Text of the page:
Gregg L Semenza

Johns Hopkins University, Baltimore, Maryland, United States

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Publications (391)3010.54 Total impact

  • Nanduri R Prabhakar · Gregg L Semenza
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    ABSTRACT: Oxygen (O2) sensing by the carotid body and its chemosensory reflex is critical for homeostatic regulation of breathing and blood pressure. Carotid body responses to hypoxia are not uniform but instead exhibit remarkable inter-individual variations. The molecular mechanisms underlying variations in carotid body O2 sensing are not known. Hypoxia-inducible factor-1 (HIF-1) and HIF-2 mediate transcriptional responses to hypoxia. This article reviews the emerging evidence that proper expression of the HIF-α isoforms is a key molecular determinant for carotid body O2 sensing. HIF-1α deficiency leads to a blunted carotid body hypoxic response, which is due to increased abundance of HIF-2α, elevated anti-oxidant enzyme activity, and a reduced intracellular redox state. Conversely, HIF-2α deficiency results in augmented carotid body sensitivity to hypoxia, which is due to increased abundance of HIF-1α, elevated pro-oxidant enzyme activity, and an oxidized intracellular redox state. Double heterozygous mice with equally reduced HIF-1α and HIF-2α showed no abnormality in redox state or carotid body O2 sensing. Thus, mutual antagonism between HIF-α isoforms determines the redox state and thereby establishes the set point for hypoxic sensing by the carotid body.
    Pflügers Archiv - European Journal of Physiology 08/2015; DOI:10.1007/s00424-015-1719-z · 4.10 Impact Factor
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    ABSTRACT: Triple negative breast cancer (TNBC) accounts for 10-15% of all breast cancer but is responsible for a disproportionate share of morbidity and mortality because of its aggressive characteristics and lack of targeted therapies. Chemotherapy induces enrichment of breast cancer stem cells (BCSCs), which are responsible for tumor recurrence and metastasis. Here, we demonstrate that chemotherapy induces the expression of the cystine transporter xCT and the regulatory subunit of glutamate-cysteine ligase (GCLM) in a hypoxia-inducible factor (HIF)-1-dependent manner, leading to increased intracellular glutathione levels, which inhibit mitogen-activated protein kinase kinase (MEK) activity through copper chelation. Loss of MEK-ERK signaling causes FoxO3 nuclear translocation and transcriptional activation of the gene encoding the pluripotency factor Nanog, which is required for enrichment of BCSCs. Inhibition of xCT, GCLM, FoxO3, or Nanog blocks chemotherapy-induced enrichment of BCSCs and impairs tumor initiation. These results suggest that, in combination with chemotherapy, targeting BCSCs by inhibiting HIF-1-regulated glutathione synthesis may improve outcome in TNBC.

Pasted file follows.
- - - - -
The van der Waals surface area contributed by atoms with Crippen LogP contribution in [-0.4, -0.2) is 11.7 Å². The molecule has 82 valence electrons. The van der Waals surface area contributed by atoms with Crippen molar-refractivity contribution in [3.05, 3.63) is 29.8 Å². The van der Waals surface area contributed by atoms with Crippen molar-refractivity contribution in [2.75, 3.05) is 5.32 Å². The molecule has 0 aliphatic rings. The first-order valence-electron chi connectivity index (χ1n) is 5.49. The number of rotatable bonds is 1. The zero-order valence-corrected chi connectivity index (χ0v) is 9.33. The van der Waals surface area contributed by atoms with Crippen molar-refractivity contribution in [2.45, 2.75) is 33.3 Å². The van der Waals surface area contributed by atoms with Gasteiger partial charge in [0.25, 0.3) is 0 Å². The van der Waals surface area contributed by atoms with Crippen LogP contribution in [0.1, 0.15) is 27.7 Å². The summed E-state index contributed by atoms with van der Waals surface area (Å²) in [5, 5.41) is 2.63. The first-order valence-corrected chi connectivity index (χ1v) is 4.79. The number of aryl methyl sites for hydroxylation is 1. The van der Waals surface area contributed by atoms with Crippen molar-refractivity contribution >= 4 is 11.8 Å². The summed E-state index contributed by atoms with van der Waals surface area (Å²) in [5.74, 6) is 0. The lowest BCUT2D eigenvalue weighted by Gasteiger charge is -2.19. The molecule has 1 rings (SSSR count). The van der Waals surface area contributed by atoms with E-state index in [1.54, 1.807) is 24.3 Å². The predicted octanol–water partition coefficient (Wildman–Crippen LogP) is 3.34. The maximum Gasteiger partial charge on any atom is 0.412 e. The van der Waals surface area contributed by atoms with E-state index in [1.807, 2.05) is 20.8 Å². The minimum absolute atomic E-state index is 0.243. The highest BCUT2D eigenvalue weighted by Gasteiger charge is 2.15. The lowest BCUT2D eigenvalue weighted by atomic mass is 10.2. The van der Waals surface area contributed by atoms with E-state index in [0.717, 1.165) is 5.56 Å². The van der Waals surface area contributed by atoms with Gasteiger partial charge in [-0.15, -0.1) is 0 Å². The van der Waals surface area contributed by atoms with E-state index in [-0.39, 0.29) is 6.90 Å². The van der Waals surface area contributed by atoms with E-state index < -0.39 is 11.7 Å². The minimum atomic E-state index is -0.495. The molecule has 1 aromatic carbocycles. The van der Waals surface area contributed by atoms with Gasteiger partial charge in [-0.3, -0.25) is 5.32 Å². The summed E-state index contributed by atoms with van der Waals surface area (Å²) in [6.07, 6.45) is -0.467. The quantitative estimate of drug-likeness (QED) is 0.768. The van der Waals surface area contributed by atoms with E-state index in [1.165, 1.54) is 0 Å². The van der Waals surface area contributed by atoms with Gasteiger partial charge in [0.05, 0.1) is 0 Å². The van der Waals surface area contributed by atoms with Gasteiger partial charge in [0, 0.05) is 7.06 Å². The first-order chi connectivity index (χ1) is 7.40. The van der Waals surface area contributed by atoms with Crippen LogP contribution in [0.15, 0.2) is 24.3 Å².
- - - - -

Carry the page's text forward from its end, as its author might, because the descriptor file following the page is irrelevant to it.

Proceedings of the National Academy of Sciences 07/2015; DOI:10.1073/pnas.1513433112 · 9.81 Impact Factor
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    ABSTRACT: Aims Previously we demonstrated that both hypoxia inducible factor 1 (HIF-1) and bone morphogenetic protein 4 (BMP4) up-regulate transient receptor potential canonical (TRPC) 1 and TRPC6, resulting in increased basal intracellular Ca2+ concentration ([Ca2+]i) in pulmonary arterial smooth muscle cells (PASMCs), driving development of chronic hypoxia-induced pulmonary hypertension (CHPH). This study aims to determine whether HIF-1 regulates BMP4, and whether BMP4 mediates TRPC and basal [Ca2+]i increases in hypoxic PASMCs.